This is an exercise in whether I could and not whether I should try and write a primitive 3D engine within 1024 compressed bytes. Turns out I could but visually it would've been better to fake it. Nevertheless, I thought I would upload it here anyway. As it's pretty rough I won't enter it officially into the jam. It would be interesting to see how people from the community who are more proficient go about the same challenge.
It lacks any depth ordering so I put some dithering in there which I wanted anyway and helps mask the problem. Similarly I thought it would be cool to have a street light effect on the "road" so dithering was used there. It also has some really ghetto hacks to prevent clipping.
Thanks @freds72 for the tri fill code from SupaHex.
Maybe this one's better overall:
Entry for the PICO-8 1k Jam, where only code is allowed (no sprites or audio) and compressed size is limited to 1024 bytes.
This is a demake of Super Hexagon. Controls are just left and right - avoid the walls for as long as possible! After game over, the game will reset after a short pause. High scores are saved.
Credit for the smallest triangle fill code goes to p01.
Revision 2: removed a remark (facepalm), made a small increase to the wall gaps, tweaked the game over screen to be quicker and wait for a button press, reduced flashing of timer a bit. 4 bytes free but can't really use them anywhere. Thanks for the feedback all.
This is a WIP demake of The Witness, a puzzle game released in 2016 on PC and subsequently consoles and phones. Although the original game was more involved (no spoilers here in case people haven't played it), the core mechanic involved drawing lines on boards to satisfy the logic of symbols placed on the board.
I'm uploading now as (I hope) I've just finished the logic on the "tetris piece" blocks which are arguably the most tricky to implement, though rotating versions still need to be written in. The original game was brilliant in introducing new symbols in a progressive way, so the player learnt the nuances as they played. I'm hoping my scaled-down finished version will do this too, so I don't want to spoil by explain the logic here. Hopefully there will be some players of the original here that can give this a play and let me know if there are any bugs.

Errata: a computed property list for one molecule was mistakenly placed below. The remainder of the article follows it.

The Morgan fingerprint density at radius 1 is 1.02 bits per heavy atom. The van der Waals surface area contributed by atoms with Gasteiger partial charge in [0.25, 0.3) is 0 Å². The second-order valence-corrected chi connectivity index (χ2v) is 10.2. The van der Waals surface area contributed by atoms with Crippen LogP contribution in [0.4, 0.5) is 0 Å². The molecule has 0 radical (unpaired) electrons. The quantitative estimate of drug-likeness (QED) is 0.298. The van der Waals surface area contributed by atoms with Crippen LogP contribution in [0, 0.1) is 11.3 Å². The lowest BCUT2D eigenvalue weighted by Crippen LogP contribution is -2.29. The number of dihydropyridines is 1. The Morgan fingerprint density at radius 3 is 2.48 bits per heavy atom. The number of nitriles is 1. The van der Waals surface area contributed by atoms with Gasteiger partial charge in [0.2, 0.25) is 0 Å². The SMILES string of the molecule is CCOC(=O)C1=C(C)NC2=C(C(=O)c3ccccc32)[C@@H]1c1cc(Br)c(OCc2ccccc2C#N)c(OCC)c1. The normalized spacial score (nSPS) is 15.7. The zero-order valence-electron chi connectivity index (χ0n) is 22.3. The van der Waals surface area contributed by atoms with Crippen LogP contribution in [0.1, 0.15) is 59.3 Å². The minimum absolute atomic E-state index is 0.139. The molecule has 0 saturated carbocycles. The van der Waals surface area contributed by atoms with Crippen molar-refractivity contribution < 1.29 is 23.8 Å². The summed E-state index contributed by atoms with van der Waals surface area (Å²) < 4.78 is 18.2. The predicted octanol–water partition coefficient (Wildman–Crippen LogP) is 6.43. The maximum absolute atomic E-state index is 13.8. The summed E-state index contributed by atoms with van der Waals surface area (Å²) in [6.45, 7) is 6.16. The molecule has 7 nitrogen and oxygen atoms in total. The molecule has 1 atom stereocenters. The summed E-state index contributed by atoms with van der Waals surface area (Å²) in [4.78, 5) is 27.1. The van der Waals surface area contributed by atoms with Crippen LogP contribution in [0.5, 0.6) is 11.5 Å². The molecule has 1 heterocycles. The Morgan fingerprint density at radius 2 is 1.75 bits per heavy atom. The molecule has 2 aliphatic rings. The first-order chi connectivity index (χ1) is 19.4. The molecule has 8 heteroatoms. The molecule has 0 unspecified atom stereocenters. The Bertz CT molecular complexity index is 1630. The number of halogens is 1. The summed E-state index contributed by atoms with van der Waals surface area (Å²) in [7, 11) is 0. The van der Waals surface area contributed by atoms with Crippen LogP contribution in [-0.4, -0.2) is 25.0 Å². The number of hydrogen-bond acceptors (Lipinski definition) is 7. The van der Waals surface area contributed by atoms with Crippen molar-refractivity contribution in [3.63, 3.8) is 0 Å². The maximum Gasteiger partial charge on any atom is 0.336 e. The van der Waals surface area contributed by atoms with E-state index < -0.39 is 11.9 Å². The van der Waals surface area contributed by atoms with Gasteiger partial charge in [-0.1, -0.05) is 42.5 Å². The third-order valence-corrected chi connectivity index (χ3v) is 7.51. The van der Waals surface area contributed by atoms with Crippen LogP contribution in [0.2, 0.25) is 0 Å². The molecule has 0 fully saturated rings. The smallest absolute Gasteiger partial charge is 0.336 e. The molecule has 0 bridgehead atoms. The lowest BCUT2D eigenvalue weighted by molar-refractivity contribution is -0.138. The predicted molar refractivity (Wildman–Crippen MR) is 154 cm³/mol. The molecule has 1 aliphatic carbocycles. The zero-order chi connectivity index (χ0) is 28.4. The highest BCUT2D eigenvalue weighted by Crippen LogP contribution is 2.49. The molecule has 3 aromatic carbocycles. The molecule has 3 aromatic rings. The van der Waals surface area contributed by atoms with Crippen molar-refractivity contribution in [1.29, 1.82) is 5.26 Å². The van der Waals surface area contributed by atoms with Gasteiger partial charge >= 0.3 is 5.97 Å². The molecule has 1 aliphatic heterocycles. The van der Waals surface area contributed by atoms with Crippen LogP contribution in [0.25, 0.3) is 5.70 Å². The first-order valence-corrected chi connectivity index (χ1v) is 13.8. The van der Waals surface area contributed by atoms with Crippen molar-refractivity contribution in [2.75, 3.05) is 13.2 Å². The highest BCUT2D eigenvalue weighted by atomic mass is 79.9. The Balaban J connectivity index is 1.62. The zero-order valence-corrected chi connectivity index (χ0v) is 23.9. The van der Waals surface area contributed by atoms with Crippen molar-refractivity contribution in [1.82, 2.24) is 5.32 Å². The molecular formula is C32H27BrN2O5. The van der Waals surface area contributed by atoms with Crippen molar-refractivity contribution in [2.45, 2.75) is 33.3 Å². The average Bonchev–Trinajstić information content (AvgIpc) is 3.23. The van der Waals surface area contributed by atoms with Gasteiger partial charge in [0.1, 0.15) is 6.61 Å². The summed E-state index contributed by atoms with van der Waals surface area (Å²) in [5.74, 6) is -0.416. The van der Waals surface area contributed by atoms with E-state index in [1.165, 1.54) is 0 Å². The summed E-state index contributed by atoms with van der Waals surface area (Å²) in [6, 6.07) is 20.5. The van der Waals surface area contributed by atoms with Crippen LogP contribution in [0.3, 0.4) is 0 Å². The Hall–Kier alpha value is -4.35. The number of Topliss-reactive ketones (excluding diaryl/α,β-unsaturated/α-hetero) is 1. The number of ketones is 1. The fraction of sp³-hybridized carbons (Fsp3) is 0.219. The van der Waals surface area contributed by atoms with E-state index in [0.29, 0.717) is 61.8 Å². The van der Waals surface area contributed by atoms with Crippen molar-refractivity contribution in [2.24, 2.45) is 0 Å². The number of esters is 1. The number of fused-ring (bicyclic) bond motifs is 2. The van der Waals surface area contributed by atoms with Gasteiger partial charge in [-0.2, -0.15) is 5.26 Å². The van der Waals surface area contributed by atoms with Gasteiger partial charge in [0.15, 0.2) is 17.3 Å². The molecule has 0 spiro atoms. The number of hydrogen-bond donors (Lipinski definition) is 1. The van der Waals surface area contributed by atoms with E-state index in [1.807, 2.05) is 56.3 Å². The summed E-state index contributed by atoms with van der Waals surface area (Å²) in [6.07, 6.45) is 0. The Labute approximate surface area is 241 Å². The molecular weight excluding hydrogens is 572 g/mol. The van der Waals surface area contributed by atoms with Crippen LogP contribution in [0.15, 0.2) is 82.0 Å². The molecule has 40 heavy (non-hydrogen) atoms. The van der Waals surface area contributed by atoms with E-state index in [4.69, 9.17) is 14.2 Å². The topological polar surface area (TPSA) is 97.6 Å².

Press Z/O to start drawing a line and X to cancel. When the end of the line is at the exit point (the nub that extends outside the grid), press Z/O again to see if you were correct. Currently the line is moved by the smallest grid increment but I'll change this to jump to "intersections" to speed up drawing.
There are six levels in this build and you can skip to the next one from the pico-8 menu. Levels are written to memory in the format I want to pack them in the end, then indexed and loaded.
Testing multiple exits
Title screen and level select menu
210116: Fixed issue with invalid starting moves (thanks for flagging, @dw817)
210116: Implemented rotating tetris pieces. Not decided on a graphical approach for these yet - the original have the pieces slanted but I don't have the pixel count to do this. So for the time being they rotate slowly.
So I bought Pico-8 last weekend and have spent a few nights reacquainting myself with Lua (which I hadn't used much of before anyway) and learning Pico-8's nuances. I figured since I was still learning I would recreate one of my favourite puzzle games of all time - Lumines.
I will warn you, the graphics and (especially) sound are a bit rough. Also, I borrowed the fade code from Zep but re-purposed it to sort of fade in. It sort of works. I'll have to make an effort to learn exactly what that does.
But the gameplay itself is fine I think, adhering to the rules of the original. Scoring is a bit broken due to the integer limit and I haven't really looked into ways to get large integers yet.
If you fancy improving it be my guest! Likewise if you want to use some elements of it elsewhere (as unlikely as that sounds) that's fine too. It isn't really commented as much as it should be (sorry!)
Anyway, have fun!